by Kevin Meagher
There’s an air of inevitability about the poll showing Alex Salmond’s Yes campaign is potentially just inches away from victory in the Scottish referendum, hitting a new high of 47 per cent. To those of us watching from the outside, the No team doesn’t seem to have any clear message, other than, well we’re “better together”.
It’s a complacent, technocratic, flat-pack Westminster standard affair. A combination of convoluted arguments about the currency – which must leave most voters cold – and the usual student politics-level stuff looking to exploit perceived gaffes. All sadly predictable and all tragically inadequate, given the way the polls are moving.
Despite their massively lopsided advantages, the No campaign’s money, organisation and establishment support are counting for little against a lesser-equipped but better motivated Yes campaign with a simple proposition.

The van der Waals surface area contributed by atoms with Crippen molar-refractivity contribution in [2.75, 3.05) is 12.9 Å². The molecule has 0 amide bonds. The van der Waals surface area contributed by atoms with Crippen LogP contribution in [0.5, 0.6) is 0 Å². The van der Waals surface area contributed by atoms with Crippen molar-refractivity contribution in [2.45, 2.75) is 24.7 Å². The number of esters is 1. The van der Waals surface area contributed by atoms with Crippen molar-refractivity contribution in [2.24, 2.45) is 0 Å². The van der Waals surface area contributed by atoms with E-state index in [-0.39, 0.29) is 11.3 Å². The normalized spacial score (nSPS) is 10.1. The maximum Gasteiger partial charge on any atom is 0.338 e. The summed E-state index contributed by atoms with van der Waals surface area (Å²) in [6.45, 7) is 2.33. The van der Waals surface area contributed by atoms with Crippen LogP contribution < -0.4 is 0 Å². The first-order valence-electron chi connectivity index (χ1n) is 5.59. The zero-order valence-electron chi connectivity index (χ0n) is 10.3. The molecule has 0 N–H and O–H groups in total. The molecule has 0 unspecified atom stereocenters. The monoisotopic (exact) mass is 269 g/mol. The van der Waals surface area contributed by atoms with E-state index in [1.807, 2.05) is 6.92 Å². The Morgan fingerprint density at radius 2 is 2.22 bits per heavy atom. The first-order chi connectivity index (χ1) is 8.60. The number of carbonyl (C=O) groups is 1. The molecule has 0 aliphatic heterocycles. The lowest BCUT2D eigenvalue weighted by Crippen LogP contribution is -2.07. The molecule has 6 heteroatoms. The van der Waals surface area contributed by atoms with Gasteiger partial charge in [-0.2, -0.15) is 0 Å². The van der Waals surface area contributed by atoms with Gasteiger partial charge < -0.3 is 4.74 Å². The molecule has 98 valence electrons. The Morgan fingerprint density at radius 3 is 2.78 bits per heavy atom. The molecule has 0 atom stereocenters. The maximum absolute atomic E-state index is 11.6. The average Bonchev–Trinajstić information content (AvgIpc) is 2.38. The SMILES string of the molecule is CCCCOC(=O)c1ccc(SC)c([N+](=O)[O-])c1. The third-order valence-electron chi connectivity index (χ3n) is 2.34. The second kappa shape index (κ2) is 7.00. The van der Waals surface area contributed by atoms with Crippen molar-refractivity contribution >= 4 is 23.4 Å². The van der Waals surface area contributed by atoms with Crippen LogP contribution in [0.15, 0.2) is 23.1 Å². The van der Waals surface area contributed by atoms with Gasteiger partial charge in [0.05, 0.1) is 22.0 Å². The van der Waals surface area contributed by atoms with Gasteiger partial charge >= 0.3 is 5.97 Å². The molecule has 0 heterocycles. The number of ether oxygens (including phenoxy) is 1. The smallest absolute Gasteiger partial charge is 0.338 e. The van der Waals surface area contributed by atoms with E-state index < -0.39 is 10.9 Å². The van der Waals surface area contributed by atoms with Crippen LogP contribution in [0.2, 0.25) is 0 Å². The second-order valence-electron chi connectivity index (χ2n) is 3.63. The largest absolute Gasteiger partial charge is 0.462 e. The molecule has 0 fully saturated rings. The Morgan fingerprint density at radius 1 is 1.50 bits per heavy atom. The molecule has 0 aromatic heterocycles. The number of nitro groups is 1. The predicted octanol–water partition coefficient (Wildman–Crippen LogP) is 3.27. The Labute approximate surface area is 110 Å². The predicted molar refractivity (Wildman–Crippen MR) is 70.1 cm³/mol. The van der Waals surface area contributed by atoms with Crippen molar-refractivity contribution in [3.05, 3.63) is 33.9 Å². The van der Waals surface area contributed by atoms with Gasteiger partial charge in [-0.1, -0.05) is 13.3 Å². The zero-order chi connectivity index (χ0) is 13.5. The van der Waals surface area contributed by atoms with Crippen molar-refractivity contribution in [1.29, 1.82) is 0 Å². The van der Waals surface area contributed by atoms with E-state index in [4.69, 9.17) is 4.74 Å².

When have we seen this happen before in our recent political history? Ah yes, the 2010 Labour leadership election. In essence, the No campaign has become a carbon copy of David Miliband’s bid to become Labour leader. An earnest, top-down effort to make the voters listen to sense and political reality, with a brusque appeal to ignore the romantic, siren voices.
Like David Miliband, the Yes campaign has the same air of presumption about the outcome. The same inability to make superior assets count. The same patrician stuffiness. The same underestimation of the opposition.
Just as David Miliband was disastrously pigeon-holed as the “heir to Blair”, so, too, the No campaign can’t seem to shake off the accusation that it’s a front operation for the business-as-usual Westminster elite. This is unfair, but it’s an accusation that sticks, given the leaders of the three main Westminster parties are effectively neutered because of their Englishness and privileged backgrounds.
Meanwhile, Labour is paying the price of fielding a B-team in Scotland for the past decade, allowing Salmond to wipe the floor with the local political class who simply aren’t in his league. Also, the famous (and often parodied) remark that Ed Miliband “speaks human” could equally be applied to Salmond.